“This was published first in the Washington Post electronically on 7/29/2017 and will come out in print this Tuesday. Click here for the link. The comments so far in the paper have overall been quite emotional and angry in their response. I am happy to discuss in more detail here on the blog and welcome any input or thoughts. But the responses in the Washington Post highlight to me why we need to not only have more questions with our families on issues of end of life but to have more depth to them as well.”
The dilemma for the critical care team was not uncommon. An elderly patient in the midst of a life threatening illness and in severe pain, not understanding the critical nature of their current situation. A decision needing to be made about how aggressive to be. A doctor trying to convince the patient to pursue a rational approach, one based on understanding the limits and capabilities of life supporting interventions. This situation plays out in ERs and ICUs across the country hundreds of times a day. But two key factors made this situation unique. First, this elderly patient struggling to breathe, battling low blood pressure and in a tremendous pain was my wife’s grandfather. Second, the doctor recommending aggressive life supporting measures, contrary to the limits set by his advanced directives, was me.
Fourteen years ago, Herb Lee, a healthy, independent 87 year-old, had been out to dinner the evening prior. Something must have been wrong with the food as he vomited all night long. In the emergency room the next morning, doctors diagnosed severe pneumonia complicated by shock and kidney failure. His breathing was labored, his oxygen was low and his pulse was fast and weak. But Herb was unable to process any of this. His sciatica had decompensated from lying on the hospital gurney. The only thing he wanted was pain medicine, and he wanted it now. But none was forthcoming given his tenuous blood pressure and marginal breathing.
Prior to this, Herb had been clear. After watching his wife battle metastatic cancer years ago, he knew what he did and did not want. No life support. No breathing machines.
This left Herb and his doctors in a bind. The medical team wanted to treat Herb’s pneumonia and sepsis. But antibiotics take time, often forty-eight hours, before they have an effect and patients often get worse before they get better. The pain medication he was desperately calling for at the moment was off the table as it would lower his blood pressure and decrease his breathing, two things he was struggling to do adequately.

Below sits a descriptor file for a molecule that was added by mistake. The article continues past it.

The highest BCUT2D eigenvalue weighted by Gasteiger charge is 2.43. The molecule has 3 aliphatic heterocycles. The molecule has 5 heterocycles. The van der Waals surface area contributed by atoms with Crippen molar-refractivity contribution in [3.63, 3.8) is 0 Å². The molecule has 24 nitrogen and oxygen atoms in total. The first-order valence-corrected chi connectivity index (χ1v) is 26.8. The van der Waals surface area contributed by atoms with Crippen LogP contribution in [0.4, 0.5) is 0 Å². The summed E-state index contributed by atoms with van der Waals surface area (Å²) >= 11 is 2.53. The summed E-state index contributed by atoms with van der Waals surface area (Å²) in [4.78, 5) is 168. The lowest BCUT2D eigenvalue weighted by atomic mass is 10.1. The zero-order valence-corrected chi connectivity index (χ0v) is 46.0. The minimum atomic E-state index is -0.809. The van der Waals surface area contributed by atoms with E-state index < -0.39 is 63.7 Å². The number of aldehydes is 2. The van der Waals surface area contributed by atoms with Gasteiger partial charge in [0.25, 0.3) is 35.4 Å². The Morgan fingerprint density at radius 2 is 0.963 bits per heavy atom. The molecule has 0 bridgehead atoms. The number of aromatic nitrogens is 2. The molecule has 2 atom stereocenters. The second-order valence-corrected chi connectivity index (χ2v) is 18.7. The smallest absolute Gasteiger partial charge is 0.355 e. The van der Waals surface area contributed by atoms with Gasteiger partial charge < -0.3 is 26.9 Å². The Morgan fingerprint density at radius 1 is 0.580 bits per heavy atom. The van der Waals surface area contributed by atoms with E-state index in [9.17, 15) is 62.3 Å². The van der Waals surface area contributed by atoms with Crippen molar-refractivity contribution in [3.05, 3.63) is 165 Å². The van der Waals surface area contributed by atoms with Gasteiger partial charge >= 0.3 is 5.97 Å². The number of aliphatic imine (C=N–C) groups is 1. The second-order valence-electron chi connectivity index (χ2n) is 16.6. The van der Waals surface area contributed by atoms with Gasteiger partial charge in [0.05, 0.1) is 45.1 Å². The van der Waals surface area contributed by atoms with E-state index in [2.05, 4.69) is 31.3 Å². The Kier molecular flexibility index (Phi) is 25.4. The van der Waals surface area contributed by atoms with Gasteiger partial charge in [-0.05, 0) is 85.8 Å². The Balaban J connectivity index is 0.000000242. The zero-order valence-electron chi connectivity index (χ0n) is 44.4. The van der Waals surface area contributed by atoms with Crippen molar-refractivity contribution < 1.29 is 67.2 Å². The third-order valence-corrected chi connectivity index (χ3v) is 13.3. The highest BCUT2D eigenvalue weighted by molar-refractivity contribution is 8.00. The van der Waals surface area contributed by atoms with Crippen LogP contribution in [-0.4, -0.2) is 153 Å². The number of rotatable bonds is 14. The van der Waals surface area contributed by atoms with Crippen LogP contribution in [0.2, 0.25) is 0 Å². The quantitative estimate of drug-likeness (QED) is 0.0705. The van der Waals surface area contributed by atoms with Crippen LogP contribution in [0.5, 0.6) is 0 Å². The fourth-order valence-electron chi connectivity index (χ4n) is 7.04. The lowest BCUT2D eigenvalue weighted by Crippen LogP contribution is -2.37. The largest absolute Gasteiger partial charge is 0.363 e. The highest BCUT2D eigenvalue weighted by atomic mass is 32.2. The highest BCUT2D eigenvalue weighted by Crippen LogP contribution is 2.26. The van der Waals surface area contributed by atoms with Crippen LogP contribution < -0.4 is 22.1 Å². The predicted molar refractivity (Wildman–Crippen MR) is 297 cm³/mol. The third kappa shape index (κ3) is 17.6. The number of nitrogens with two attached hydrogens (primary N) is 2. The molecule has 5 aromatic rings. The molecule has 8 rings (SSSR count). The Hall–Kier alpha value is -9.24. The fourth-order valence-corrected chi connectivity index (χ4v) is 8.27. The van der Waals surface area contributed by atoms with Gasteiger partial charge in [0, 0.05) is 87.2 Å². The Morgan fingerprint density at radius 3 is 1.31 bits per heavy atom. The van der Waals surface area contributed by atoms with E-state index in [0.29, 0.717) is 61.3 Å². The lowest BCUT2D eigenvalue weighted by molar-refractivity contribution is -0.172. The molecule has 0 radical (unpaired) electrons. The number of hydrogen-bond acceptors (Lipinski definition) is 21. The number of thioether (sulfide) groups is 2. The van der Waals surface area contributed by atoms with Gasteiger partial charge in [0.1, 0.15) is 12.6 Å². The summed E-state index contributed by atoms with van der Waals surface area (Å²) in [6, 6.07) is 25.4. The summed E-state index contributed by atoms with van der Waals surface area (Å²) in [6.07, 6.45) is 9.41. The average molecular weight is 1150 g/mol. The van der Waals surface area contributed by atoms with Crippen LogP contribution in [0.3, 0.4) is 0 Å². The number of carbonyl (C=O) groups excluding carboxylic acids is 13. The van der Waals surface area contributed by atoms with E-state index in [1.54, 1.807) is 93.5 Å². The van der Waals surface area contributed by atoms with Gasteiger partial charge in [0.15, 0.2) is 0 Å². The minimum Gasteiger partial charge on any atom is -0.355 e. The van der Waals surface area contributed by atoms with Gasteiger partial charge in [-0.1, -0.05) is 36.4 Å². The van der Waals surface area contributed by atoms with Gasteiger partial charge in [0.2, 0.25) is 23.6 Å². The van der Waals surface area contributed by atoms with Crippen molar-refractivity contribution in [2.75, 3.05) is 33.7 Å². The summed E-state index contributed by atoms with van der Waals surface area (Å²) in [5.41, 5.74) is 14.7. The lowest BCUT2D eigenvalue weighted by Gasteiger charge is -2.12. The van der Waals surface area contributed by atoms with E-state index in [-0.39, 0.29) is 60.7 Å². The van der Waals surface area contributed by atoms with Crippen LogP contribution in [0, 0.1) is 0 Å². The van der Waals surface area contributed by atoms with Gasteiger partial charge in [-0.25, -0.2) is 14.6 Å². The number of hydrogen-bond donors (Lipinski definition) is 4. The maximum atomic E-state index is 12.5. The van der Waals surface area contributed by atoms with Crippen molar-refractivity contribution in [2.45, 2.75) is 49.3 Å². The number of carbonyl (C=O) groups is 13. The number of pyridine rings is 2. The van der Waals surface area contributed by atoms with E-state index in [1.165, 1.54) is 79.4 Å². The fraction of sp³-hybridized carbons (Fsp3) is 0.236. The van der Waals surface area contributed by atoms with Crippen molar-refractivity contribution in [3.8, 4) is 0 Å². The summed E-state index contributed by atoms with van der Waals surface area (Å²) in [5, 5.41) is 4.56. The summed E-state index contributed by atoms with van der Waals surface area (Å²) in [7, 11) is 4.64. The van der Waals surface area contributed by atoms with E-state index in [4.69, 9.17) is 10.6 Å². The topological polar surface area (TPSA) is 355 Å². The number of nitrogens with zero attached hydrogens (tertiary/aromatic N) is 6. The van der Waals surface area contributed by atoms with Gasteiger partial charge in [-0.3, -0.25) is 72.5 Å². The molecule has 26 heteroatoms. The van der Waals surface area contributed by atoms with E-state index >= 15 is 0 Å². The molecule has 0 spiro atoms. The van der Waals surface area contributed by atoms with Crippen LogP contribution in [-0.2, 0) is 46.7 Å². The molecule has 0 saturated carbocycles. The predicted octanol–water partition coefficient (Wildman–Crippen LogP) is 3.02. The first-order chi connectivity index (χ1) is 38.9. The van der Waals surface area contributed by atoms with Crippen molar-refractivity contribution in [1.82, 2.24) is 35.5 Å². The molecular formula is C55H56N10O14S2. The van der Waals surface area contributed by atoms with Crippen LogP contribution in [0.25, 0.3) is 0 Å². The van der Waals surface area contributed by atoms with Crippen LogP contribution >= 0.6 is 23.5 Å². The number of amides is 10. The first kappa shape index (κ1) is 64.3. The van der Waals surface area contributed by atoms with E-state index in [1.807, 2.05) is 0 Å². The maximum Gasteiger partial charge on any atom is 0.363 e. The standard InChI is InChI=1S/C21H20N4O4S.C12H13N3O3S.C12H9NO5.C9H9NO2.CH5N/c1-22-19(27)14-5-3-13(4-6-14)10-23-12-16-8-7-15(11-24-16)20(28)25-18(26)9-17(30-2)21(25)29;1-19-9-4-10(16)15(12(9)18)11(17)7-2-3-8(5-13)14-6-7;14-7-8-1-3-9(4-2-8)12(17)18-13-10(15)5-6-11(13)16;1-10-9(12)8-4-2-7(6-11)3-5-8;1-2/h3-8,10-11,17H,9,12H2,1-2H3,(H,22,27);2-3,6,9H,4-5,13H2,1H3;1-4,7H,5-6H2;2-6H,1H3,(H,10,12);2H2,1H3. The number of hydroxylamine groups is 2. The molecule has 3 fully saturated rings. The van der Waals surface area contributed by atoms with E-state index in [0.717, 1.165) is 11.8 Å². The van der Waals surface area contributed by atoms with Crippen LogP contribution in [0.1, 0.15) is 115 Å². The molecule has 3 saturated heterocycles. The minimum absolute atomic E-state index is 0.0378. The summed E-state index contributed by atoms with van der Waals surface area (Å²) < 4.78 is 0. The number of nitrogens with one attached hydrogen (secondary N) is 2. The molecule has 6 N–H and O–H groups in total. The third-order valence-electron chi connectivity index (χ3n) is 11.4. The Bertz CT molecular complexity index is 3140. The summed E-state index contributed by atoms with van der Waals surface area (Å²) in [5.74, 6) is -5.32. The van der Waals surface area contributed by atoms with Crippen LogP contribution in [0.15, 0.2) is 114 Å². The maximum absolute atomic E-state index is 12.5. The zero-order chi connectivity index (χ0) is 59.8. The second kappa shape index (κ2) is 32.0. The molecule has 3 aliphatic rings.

The medical team was failing Herb on all fronts. Not only were they not giving him the best chance to survive, but allowing him to continue on in significant pain while struggling to breathe was unacceptable.
He was in no condition to think about and process complex life and death decisions.
So my wife’s family looked to me, having finished my training in internal medicine and pediatrics and now in my second year of Pulmonary and Critical Care fellowship, to help make decisions.
What do you do when you disagree medically with a patient on matters of life and death? When there is no ability to have a thoughtful, patient, nuanced conversation over life support. For Herb, was it a “hard no” to any intubation? Were two days ok if there was a high likelihood of recovery? Or was even one day too much? When doctors disagree with patients and families, it is usually the family choosing aggressive care in the face of overwhelming illness, where the benefits of life support are negligible or non-existent. It gives a reprieve of sorts, allowing for further discussion. But what if the patient’s decision leads to a potentially premature or unnecessary death from a treatable illness? What if a patient’s limits were stated without ever considering the current context? What if this is your own family member writhing in pain, struggling to breathe?